top of page

Begin To Serve Kenya-Africa


The Mission

The mission in Kenya Eldoret, is located within the Slum Town of Langas. We go to poor and homeless communities to show them that they are loved by serving them and teaching them how to become self sustaining. During visits of our missionaries there, we provide food, water and clothing while treating those who are infected with jiggers.


The reality of jigger manefistations and the treatment process is one of the most needed and unique, as you will discover in the overview depicted in photos and videos. You will notice how people get them and how they are treated. The mission videos of ours or others are graphic in nature, and we advise that you proceed to watch at your discretion. They are merely presented to share the details of some of the services involved, and to teach others of the unique issues these poor men and women face here in Kenya.


What are Jiggers?


Jiggers are small sand fleas that are found in Sub Saharan climates, and are most prominent during dry seasons.  Jiggers are parasitic burrowers and are also known as Chigoe fleas or Tunga penetrans if you prefer the scientific name. The parasite lives in soil and sand but feeds on warm-blooded hosts, i.e. animals and humans.  Since jiggers live in soil and sand found in rural areas, it's easy for people living there to get attacked by these parasitic fleas. In Kenya, it’s estimated that over 1.4 million people are affected by jiggers. Majority of the people are those living in rural areas.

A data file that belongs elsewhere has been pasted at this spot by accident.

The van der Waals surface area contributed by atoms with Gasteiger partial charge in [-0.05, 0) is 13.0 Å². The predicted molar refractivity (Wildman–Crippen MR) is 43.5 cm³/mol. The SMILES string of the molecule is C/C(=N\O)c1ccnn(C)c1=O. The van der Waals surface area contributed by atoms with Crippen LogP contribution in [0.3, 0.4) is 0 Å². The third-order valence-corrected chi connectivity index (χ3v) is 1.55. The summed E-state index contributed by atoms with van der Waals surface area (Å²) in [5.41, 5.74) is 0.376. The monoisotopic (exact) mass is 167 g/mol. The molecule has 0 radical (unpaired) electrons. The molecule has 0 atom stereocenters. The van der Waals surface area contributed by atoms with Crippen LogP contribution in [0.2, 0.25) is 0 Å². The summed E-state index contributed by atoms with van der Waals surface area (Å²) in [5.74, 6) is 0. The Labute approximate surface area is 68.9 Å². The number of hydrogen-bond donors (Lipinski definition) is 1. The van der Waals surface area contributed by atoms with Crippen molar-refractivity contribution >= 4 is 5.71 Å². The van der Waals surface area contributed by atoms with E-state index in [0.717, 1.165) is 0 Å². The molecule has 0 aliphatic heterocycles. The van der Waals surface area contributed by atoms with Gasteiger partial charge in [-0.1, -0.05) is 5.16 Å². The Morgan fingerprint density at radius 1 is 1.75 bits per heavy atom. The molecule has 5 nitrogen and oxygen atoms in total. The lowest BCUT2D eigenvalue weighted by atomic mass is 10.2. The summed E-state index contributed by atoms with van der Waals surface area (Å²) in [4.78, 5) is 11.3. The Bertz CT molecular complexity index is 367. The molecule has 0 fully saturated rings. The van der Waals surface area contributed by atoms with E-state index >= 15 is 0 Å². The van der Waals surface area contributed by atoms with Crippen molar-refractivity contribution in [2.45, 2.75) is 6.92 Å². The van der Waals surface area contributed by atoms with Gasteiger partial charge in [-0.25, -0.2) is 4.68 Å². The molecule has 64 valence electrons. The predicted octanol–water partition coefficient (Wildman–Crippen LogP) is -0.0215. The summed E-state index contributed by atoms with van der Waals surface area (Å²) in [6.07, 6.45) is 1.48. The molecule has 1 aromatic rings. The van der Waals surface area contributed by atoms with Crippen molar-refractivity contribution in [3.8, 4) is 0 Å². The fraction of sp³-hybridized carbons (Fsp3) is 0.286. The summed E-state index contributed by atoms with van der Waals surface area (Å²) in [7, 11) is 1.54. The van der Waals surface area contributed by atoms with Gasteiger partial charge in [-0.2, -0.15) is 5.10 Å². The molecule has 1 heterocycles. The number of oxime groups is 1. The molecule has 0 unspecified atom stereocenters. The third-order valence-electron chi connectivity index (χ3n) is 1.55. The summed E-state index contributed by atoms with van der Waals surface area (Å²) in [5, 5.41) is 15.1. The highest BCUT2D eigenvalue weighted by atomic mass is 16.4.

Another characteristic of the flea is that is burrows itself in the feet or hands. This means people who do not have shoes (of which there are many), are likely to be affected by jiggers. This is the case we see in Kenya. In fact, majority of our missions have been concentrated in Western parts of Kenya, although the problem is all over the country.

People in rural areas live in extreme poverty and cannot afford shoes. Moreover, majority of them live in huts with walls and floors made from soil. Soil floors provide a place for the jiggers to live, and when they are ready to lay eggs, they find a host in the inhabitants that don’t wear shoes right within the home. Can you imagine having these type of critters inside your home, worse yet inside your body?


As you can see from the pictures and video above, the feet is full of jiggers. The parasites mostly burrow into the feet because they are poor jumpers, unlike most fleas.


When the female is ready to lay eggs, it will bury itself, head first into the host (human or animal). For humans, the jigger usually looks for soft entry points in the skin, such as areas between the fingers and toes. The jigger will stay under the skin sucking blood from the host until the eggs are fully developed. In about two weeks, the eggs will have fully developed and when ready, they will be dropped out in the same hole that the female flea entered. The female lays about 100-200 eggs at one cycle, affecting over 1.4 million people.